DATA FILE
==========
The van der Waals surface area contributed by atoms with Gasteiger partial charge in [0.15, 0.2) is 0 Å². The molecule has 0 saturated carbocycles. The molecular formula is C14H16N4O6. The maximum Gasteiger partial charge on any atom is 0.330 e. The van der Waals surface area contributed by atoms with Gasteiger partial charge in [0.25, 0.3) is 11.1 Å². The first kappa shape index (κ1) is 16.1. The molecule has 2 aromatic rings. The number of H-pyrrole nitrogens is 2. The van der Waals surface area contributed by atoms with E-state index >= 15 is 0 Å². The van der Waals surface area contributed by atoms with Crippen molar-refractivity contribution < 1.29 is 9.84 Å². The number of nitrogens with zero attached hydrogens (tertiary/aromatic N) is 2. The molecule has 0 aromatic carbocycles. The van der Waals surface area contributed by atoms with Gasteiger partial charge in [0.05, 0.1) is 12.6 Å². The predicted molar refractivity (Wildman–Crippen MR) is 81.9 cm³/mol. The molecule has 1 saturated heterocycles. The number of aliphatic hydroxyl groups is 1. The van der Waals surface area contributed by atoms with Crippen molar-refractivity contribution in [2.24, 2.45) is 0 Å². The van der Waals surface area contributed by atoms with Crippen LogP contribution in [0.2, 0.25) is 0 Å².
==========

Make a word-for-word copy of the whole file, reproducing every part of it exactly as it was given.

The van der Waals surface area contributed by atoms with Gasteiger partial charge in [0.15, 0.2) is 0 Å². The molecule has 0 saturated carbocycles. The molecular formula is C14H16N4O6. The maximum Gasteiger partial charge on any atom is 0.330 e. The van der Waals surface area contributed by atoms with Gasteiger partial charge in [0.25, 0.3) is 11.1 Å². The first kappa shape index (κ1) is 16.1. The molecule has 2 aromatic rings. The number of H-pyrrole nitrogens is 2. The van der Waals surface area contributed by atoms with E-state index >= 15 is 0 Å². The van der Waals surface area contributed by atoms with Crippen molar-refractivity contribution < 1.29 is 9.84 Å². The number of nitrogens with zero attached hydrogens (tertiary/aromatic N) is 2. The molecule has 0 aromatic carbocycles. The van der Waals surface area contributed by atoms with Gasteiger partial charge in [0.05, 0.1) is 12.6 Å². The predicted molar refractivity (Wildman–Crippen MR) is 81.9 cm³/mol. The molecule has 1 saturated heterocycles. The number of aliphatic hydroxyl groups is 1. The van der Waals surface area contributed by atoms with Crippen molar-refractivity contribution in [2.24, 2.45) is 0 Å². The van der Waals surface area contributed by atoms with Crippen LogP contribution in [0.2, 0.25) is 0 Å².